Treehaus Makes Good, Monster Burgers
As a general rule, the more options a restaurant has, the more likely they are to be mediocre ones. Think about it. Who’s more likely to make a better torta? A Mexican joint that only makes tacos, burritos, and tortas, or a deli that makes tortas plus a plethora of other sandwiches, plus soups, salads, ramen, and who knows what elese? Hint, it’s the Mexican joint.
That’s why you wouldn’t expect a place like Treehaus (3rd Ave. btw. 50+51st), which has a menu that reads like a Russian novel, to do one thing really well. They’re far more likely to do a few things pretty well. Still, when I saw that Treehaus had a small section of its menu dedicated to ‘smashed’ burgers, I had a feeling that might be one area where they excelled. Having eaten a couple, I think I was right.
Treehaus offers quite a few burgers that range from simple – the Haus burger with cheddar cheese, lettuce, tomato, and ‘Haus sauce’ – to the monstrous – the Hawaiian burger with ham, smoked ricotta, grilled pineapple, avocado, tomato, and a fried egg. Not coincidentally, those are the two burgers I tried.
Let’s start with that Hawaiian monster ($8.95). It might be as tall as it is wide, but is a great burger when you get each ingredient all in one bite. The pineapple is sweet, the avocado smooth, and the ricotta smoky as advertised. The ham was what you would expect from ham, and went well with the pineapple. Unfortunately, my fried egg was overcooked, the yolk not runny at all. Still, all those ingredients, which could have overwhelmed each other, worked together to create a darned good burger.
If you want something a bit more simple, the Haus burger ($6.95) was equally good. The cheese – both yellow and white cheddar – was well melted, and the Haus sauce added a nice zing (I’m not quite sure what was in it, but it tasted similar to the secret sauce you get at most burger joints.
The thing that really makes these burgers so good is they have that grilled flavor that you get at a backyard barbecue. This is odd, of course, because Treehaus describes the burgers as smashed, making you think they’d be cooked on a flattop. However they’re made, whether on a grill, flattop, or by alchemy, the beef itself has great flavor.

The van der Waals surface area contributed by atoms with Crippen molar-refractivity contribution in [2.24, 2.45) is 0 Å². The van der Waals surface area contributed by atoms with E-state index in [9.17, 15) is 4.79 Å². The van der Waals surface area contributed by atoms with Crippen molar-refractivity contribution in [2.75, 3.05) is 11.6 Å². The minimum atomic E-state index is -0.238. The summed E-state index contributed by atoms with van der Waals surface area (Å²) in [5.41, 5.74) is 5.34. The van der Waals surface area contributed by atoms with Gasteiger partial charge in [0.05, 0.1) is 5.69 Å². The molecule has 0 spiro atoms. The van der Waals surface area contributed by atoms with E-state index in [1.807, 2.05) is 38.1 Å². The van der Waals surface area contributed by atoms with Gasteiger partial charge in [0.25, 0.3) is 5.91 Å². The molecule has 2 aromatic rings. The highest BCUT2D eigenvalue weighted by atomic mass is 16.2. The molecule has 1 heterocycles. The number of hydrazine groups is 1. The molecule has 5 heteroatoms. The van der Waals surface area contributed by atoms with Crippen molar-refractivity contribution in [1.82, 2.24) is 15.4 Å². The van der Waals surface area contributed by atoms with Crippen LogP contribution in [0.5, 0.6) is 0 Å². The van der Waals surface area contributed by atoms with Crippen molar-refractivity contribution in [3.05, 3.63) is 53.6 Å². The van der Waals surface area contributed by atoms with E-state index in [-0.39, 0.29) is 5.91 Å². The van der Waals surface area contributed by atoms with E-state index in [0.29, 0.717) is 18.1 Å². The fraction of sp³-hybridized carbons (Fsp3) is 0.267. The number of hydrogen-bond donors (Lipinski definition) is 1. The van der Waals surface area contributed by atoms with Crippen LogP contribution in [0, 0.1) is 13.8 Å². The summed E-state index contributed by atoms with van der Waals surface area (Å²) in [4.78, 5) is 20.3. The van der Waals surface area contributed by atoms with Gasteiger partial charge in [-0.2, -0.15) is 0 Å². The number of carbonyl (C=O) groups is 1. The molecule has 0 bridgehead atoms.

I do have to mention that there seems to be some inconsistency in the cooking, though. While my Haus burger was a perfectly juicy medium-rare, my Hawaiian was decidedly well done. I would note, however, that I arrived late to pick up the Hawaiian burger, so that could have accounted at least a bit for the doneness of both the beef and the egg. Luckily, the myriad toppings on the Hawaiian saved it from being dry.
My coworkers tried some of the other burgers available, and all reported nothing but good things. The JME burger ($7.95) with bacon, bleu cheese spread, baby arugula, and roasted tomato jam was described as well, bacon-y and bleu cheesy. The Shroom burger ($8.95) with Swiss cheese, sauteed mushrooms, baby spinach, caramelized onions, porcini powder, and black garlic aioli also garnered a good review, though you’ll need a pretty discerning palate to taste the porcini powder amid all that.
And how could you have a burger without fries? We tried all Treehaus had to offer: regular french fries ($2.50), sweet potato fries ($3.00), and onion rings ($3.00). Both regular and sweet potato were good, the regular particularly so, but the onion rings really stood out. They were thick cut, well-battered, and made with red onion, a different, and nice, choice.
So there you have it. There are a lot of places in the area that makes burgers, and Treehaus should not be forgotten among them. And one more thing before I give Treehaus a rest: they applied for a liquor license. Burger and beer for lunch, anyone?
Treehaus, 830 3rd Ave (btw 50+51st), (212) 355-9855